Two episodes in, I am so happy to see that TVO’s new series Political Blind Date, is being so well received by viewers and critics. When Mark Johnston of Nomad Films approached me to be the Director of Photography on the series, I knew that the potential for success for the series was really high, as long as we could get the authentic interaction using natural light and minimal disturbance of the moments. We did everything in our ability to let the politicians not think about what the crew was doing and let them concentrate on being present with each other.
Going through all the regular suspects of cameras during the idea stage of the show, I had the chance to use the (then new to Canada) Panasonic Varicam LT on a no budget music video. For me, the best test of a camera is to actually use it in real conditions and the music video was a perfect stress test. In an afternoon and into a fall night, we ran through the entire range of frame rates and ISO’s.
I immediately fell in love with the camera’s dynamic range and skin tones, but soon understood the power of the dual native 800 and 5000 ISOs. After some further low light tests to show the producers of PBD, everyone was convinced this was the camera we wanted to use.
VaricamLT from Russell Gienapp on Vimeo.
Looking at those tests at Eggplant Pictures with colourist, Mark Driver, we did some very quick grading of the footage in his suite. Mark couldn’t stop pointing out the amount of colour information in the shadows and the robust codec that he could really lean on. The first part of the above test is the Varicam shot at 800 ISO in a “challenging” natural window light situation, and the last sequence is shot way in the back of the bar, far away from the only source of light (the front window). I was going for an impossible scenario that my subjects went somewhere that you just couldn’t shoot and expect to get a clean picture. By pushing the 5000 ISO to 6400 and turning off the shutter, I couldn’t believe the detail in the shadows that I couldn’t see with my naked eye.
I knew then that I wanted to shoot this doc series with the LT.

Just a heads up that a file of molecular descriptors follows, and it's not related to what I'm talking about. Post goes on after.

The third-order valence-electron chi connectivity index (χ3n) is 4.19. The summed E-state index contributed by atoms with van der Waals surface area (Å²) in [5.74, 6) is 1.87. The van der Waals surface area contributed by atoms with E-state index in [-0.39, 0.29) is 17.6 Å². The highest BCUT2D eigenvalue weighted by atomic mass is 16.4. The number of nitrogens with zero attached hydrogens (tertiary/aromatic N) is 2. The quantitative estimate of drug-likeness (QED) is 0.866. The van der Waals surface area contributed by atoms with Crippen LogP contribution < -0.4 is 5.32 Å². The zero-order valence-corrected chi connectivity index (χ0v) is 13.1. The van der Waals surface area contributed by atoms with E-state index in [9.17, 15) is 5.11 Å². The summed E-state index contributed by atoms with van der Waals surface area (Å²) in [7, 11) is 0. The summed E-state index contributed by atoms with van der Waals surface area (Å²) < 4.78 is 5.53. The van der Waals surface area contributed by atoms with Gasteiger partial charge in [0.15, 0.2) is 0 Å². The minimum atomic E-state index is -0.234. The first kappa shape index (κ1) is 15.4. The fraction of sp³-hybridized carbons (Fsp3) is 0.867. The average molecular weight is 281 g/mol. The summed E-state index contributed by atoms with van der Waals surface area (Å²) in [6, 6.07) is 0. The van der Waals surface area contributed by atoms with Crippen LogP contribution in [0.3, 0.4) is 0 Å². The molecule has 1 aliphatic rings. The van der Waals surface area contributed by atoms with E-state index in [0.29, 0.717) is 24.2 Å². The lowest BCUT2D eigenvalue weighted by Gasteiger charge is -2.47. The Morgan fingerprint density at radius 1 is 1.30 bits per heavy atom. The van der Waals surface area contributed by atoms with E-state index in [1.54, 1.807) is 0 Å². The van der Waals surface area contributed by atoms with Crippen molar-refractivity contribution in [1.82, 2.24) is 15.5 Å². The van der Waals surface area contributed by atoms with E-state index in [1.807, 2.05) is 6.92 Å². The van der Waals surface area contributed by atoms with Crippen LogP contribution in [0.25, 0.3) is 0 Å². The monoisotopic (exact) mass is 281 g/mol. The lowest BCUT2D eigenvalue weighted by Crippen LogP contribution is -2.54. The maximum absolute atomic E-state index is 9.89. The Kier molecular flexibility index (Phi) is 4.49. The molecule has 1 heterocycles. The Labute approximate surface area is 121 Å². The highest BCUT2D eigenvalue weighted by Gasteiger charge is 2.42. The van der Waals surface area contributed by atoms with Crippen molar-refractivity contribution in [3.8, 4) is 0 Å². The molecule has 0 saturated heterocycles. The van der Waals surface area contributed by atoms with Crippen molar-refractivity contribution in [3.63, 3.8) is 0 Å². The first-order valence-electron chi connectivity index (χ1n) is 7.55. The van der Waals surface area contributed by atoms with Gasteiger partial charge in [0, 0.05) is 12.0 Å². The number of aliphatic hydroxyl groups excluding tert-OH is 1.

Leader of the NDP, Jagmeet Singh and Doug Ford ride together in downtown Toronto.
I also quickly started to appreciate the dynamic range of the Varicam and how easy it was to shoot in the most demanding lighting situations of sun and shade. The LT has simply changed the way that I work in documentary and now find myself having more brain power to think about the story in front of me rather than other camera related concerns. Arguably, it is hard to take a bad picture with any professional camera these days, but for me the LT is the best documentary camera (price, ergonomics, picture) that is on the market today.
The reverse shot of the politicians above with me sitting on the back of a cargo bike. The only way we could follow their trip on the bike lanes and react quickly if they stopped and did something unexpected. Of course they did…
For years, I always found a reason to only rent cameras. They were too expensive, too cumbersome, needs to have external recorder, not robust enough… Nothing inpired me to make the leap and buy a professional grade body. From the first time I used the camera, being the first person to buy the Varicam LT in Canada and now a year later, I know that I found the right tool for me. I look forward to shooting with and learning more about this camera and what it can do.
Lunch Break after our bike ride
More projects coming and more interesting places to bring my Varicam LT sure to be coming in the not too distant future.